Lupus Memories - Pill Splitters and Downton Abbey??
Posted Feb 13 2013 8:00am
Baby Darwinneeds a Pillfold. Just after the New Year, my precious pug developed what we think is just a bit of arthritis in his lower back, so the veterinarian prescribed a muscle relaxer and an anti-inflammatory (NSAID). Per doctor’s orders, we’ve weaned him off the muscle relaxer, but I think the NSAID is here to stay. Good news is that he’s doing great, and is back to his old pugly-self. And he definitely looks forward to his peanut butter-covered pill every morning and night. (Wouldn’t we all?!)
In addition to his new NSAID, we’ve just recently added two other medications, albeit temporarily, to help him with his recovery from a doggy dental he had just a week ago. Darwincurrently takes the NSAID, a pain killer andan antibiotic morning and night – which is definitely cause for a paw-friendly Pillbag. Several of the pills he takes require that I split them…and that’s definitely taken me back to my early days with lupus. I can’t tell you how many prednisone pills I’ve split over the years. Tapering down from 60 mg at one point gave me ample opportunity to split pills on a regular basis, and I became a pro. I had this little paring knife that had one irregular jagged tooth that stuck out just a bit to allow for the perfect split. Interestingly, I never invested in a pill splitter. I don’t think I ever wanted to really “commit”. The clunky pill box those pills went intowas bad enough…but we all know what I’ve done about that unsightly little matter.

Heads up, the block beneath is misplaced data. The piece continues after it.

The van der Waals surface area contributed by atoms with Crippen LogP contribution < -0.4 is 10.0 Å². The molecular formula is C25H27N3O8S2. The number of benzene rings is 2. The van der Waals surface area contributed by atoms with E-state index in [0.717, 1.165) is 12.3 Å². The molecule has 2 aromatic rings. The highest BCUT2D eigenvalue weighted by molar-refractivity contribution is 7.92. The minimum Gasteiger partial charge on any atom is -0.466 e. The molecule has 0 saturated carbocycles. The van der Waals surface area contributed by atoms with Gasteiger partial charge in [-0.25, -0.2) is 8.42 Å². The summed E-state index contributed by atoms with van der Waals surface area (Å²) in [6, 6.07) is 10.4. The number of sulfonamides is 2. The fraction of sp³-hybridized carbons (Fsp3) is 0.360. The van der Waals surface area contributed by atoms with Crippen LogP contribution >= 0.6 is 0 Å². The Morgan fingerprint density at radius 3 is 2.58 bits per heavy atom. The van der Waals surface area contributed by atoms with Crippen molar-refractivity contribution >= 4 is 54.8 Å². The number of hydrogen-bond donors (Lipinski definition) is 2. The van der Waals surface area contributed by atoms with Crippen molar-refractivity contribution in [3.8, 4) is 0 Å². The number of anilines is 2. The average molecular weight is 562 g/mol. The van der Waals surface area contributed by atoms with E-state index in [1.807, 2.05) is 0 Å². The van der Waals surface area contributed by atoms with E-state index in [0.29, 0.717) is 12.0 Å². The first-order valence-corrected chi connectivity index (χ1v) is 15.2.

So as I split Dar’s pills, I think about how lucky I am that I’m not in that business for myself any longer. I take my 5 mg of prednisone every other day, no splitting required. I plan on keeping it that way.
Another reminder of my old lupus days came when I was watching an early episode of Downton Abbey. (Yes, I’m hooked…but we’re only through the first season…so don’t tell me ANYTHING!). There was a scene depicting a patient in the hospital suffering from dropsy, and fluid around the lining of his heart. Cousin Isobel recommended removing the fluid with a needle, and as the scene progressed, the fluid was extracted via needle and transferred into an IV bag. Watching that scene took me back to the couple of times I had fluid surgically removed from the lining of my lungs, via a big old needle just like the one on television. I remember watching the fluid fill the IV bags in complete disbelief, shocked and bewildered that there could actually be that much errant fluid in my body. It’s been a long time since I’ve had to reckon with pleural effusion, and I hope it stays that way. It didn’t look anymore pleasant or glamorous on TV!